SARS-CoV-2 Coronavirus (COVID-19)

Discussion in 'Environmental Discussion' started by tochatihu, Jan 26, 2020.

  1. tochatihu

    tochatihu Senior Member

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    States past peak - then what?

    To some extent, every state has begun to relax physical distancing guidelines. So I looked at

    Data API | The COVID Tracking Project

    to see how weekly new case totals are going in some states. If your state (of interest) is not mentioned below, it means I have not looked at it.

    These states are not (2 weeks) past peak – AL, CA, MD, MN, TX, VA, WI
    So their re opening would be at variance with Whitehouse.gov and CDC guidelines.

    This state is past peak but showing a second wave – FL
    Official guidelines do not address this situation.

    States past peak but not continuing to slow new cases – CO, CT, GA, IA, IN, LA, MI, NV, OH, SD, TN
    Official guidelines do not address a situation of lack of continued improvement.

    States past peak and continuing to slow new cases - ID, IL, NJ, NY, PA, WA
    This is certainly the intention of balancing epidemiology with economic recovery.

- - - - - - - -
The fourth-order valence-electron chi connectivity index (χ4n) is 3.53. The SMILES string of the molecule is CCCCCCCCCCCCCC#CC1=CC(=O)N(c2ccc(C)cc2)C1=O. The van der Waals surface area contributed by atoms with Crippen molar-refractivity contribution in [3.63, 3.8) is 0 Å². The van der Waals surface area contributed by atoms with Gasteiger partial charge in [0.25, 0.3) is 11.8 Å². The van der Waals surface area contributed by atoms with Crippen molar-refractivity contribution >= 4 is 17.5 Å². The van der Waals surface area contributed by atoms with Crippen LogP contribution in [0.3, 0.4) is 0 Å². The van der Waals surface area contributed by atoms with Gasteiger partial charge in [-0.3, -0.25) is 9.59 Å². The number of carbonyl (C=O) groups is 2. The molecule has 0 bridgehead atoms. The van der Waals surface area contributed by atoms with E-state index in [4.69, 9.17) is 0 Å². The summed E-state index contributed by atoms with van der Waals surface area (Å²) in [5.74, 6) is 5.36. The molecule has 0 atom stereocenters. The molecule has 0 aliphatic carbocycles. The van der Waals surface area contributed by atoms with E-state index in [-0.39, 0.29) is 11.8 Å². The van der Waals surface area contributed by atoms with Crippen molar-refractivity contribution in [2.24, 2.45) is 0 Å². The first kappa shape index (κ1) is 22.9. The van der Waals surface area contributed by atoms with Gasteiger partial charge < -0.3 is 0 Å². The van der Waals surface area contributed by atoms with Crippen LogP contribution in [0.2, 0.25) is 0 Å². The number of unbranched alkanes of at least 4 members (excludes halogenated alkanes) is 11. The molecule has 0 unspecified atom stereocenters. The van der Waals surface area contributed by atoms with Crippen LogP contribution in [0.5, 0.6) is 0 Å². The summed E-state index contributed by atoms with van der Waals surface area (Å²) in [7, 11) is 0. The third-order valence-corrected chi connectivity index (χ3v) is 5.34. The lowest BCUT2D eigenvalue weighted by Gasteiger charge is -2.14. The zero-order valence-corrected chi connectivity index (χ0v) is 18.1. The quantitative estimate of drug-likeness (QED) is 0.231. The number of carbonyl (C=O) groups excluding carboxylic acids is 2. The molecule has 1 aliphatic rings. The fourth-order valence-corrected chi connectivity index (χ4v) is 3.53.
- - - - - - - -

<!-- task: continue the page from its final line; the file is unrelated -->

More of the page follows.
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  2. tochatihu

    tochatihu Senior Member

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    International. Two ways to calculate winners (losers) in COVID-19 are cases per million and deaths per million. Just now I see UK as equaling US in former and exceeding in latter. Russia makes a similar shot at cases per million, but their fatality data may not be reliable.

    Seems too early to evaluate Brazil, India and S. Africa runs for winning. I see no other strong contestants among large countries.

    Completely aside from politics, we are obliged to wonder why hardest-hit countries are so, and learn from that how to better balance economic benefits and disease risks. Another bad boy will surely appear.
     
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  3. KennyGS

    KennyGS Senior Member

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    I remember my mom always said, "Live and learn," and always understood what the implied alternative was.
     
  4. Prodigyplace

    Prodigyplace Senior Member

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    Unfortunately the US numbers could have been much lower had they not required infected people stay in senior care facilities in some states.
    Excluding those deaths the US numbers look much better.
     
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  5. bisco

    bisco cookie crumbler

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    agreed. the data is misleading, to say the least.

    this 'second wave' thing bothers me, because it is such a small amount of people. we keep reading about it in asia, and it's like, oh my, 6 people confirmed positive yesterday!:eek: